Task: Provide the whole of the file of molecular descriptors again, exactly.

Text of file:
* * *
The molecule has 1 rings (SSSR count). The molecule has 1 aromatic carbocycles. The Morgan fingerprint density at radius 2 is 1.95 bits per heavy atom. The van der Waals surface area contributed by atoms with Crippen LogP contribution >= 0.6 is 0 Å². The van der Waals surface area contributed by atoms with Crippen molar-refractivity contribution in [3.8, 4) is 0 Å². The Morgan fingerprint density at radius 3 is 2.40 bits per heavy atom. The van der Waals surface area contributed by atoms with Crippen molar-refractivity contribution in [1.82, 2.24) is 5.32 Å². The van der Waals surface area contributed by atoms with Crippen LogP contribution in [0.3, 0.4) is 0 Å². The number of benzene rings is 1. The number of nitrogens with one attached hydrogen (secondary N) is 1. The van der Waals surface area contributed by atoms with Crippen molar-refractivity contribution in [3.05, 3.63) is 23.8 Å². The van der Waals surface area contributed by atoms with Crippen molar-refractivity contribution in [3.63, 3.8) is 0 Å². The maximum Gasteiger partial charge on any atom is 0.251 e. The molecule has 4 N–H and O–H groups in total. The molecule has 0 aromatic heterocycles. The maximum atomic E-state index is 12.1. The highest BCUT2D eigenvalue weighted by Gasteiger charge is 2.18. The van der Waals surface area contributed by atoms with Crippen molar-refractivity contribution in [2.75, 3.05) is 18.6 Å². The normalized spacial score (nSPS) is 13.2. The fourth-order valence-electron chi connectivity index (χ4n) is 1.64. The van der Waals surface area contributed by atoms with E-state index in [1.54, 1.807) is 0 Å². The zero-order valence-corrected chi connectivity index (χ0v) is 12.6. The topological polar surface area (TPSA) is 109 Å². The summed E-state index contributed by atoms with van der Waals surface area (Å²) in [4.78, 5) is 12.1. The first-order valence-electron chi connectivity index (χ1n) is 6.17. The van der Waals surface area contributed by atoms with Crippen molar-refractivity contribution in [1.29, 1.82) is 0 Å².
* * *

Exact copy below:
The molecule has 1 rings (SSSR count). The molecule has 1 aromatic carbocycles. The Morgan fingerprint density at radius 2 is 1.95 bits per heavy atom. The van der Waals surface area contributed by atoms with Crippen LogP contribution >= 0.6 is 0 Å². The van der Waals surface area contributed by atoms with Crippen molar-refractivity contribution in [3.8, 4) is 0 Å². The Morgan fingerprint density at radius 3 is 2.40 bits per heavy atom. The van der Waals surface area contributed by atoms with Crippen molar-refractivity contribution in [1.82, 2.24) is 5.32 Å². The van der Waals surface area contributed by atoms with Crippen LogP contribution in [0.3, 0.4) is 0 Å². The number of benzene rings is 1. The number of nitrogens with one attached hydrogen (secondary N) is 1. The van der Waals surface area contributed by atoms with Crippen molar-refractivity contribution in [3.05, 3.63) is 23.8 Å². The van der Waals surface area contributed by atoms with Crippen molar-refractivity contribution in [3.63, 3.8) is 0 Å². The maximum Gasteiger partial charge on any atom is 0.251 e. The molecule has 4 N–H and O–H groups in total. The molecule has 0 aromatic heterocycles. The maximum atomic E-state index is 12.1. The highest BCUT2D eigenvalue weighted by Gasteiger charge is 2.18. The van der Waals surface area contributed by atoms with Crippen molar-refractivity contribution in [2.75, 3.05) is 18.6 Å². The normalized spacial score (nSPS) is 13.2. The fourth-order valence-electron chi connectivity index (χ4n) is 1.64. The van der Waals surface area contributed by atoms with E-state index in [1.54, 1.807) is 0 Å². The zero-order valence-corrected chi connectivity index (χ0v) is 12.6. The topological polar surface area (TPSA) is 109 Å². The summed E-state index contributed by atoms with van der Waals surface area (Å²) in [4.78, 5) is 12.1. The first-order valence-electron chi connectivity index (χ1n) is 6.17. The van der Waals surface area contributed by atoms with Crippen molar-refractivity contribution in [1.29, 1.82) is 0 Å².